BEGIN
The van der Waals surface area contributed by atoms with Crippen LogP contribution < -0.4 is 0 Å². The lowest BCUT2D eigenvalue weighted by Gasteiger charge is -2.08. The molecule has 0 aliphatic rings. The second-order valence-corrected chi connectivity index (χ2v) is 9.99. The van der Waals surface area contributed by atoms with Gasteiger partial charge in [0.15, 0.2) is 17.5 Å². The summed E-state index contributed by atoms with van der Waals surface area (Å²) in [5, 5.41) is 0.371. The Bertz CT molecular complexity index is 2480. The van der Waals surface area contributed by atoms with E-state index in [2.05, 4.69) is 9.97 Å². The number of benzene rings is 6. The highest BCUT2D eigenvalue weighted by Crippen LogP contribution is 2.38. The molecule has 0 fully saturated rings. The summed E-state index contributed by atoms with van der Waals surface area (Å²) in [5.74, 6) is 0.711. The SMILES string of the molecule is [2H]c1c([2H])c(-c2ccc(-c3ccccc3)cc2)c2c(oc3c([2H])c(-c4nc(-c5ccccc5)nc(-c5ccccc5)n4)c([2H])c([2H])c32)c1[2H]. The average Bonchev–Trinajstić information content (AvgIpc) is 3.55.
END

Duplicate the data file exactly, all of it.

The van der Waals surface area contributed by atoms with Crippen LogP contribution < -0.4 is 0 Å². The lowest BCUT2D eigenvalue weighted by Gasteiger charge is -2.08. The molecule has 0 aliphatic rings. The second-order valence-corrected chi connectivity index (χ2v) is 9.99. The van der Waals surface area contributed by atoms with Gasteiger partial charge in [0.15, 0.2) is 17.5 Å². The summed E-state index contributed by atoms with van der Waals surface area (Å²) in [5, 5.41) is 0.371. The Bertz CT molecular complexity index is 2480. The van der Waals surface area contributed by atoms with E-state index in [2.05, 4.69) is 9.97 Å². The number of benzene rings is 6. The highest BCUT2D eigenvalue weighted by Crippen LogP contribution is 2.38. The molecule has 0 fully saturated rings. The summed E-state index contributed by atoms with van der Waals surface area (Å²) in [5.74, 6) is 0.711. The SMILES string of the molecule is [2H]c1c([2H])c(-c2ccc(-c3ccccc3)cc2)c2c(oc3c([2H])c(-c4nc(-c5ccccc5)nc(-c5ccccc5)n4)c([2H])c([2H])c32)c1[2H]. The average Bonchev–Trinajstić information content (AvgIpc) is 3.55.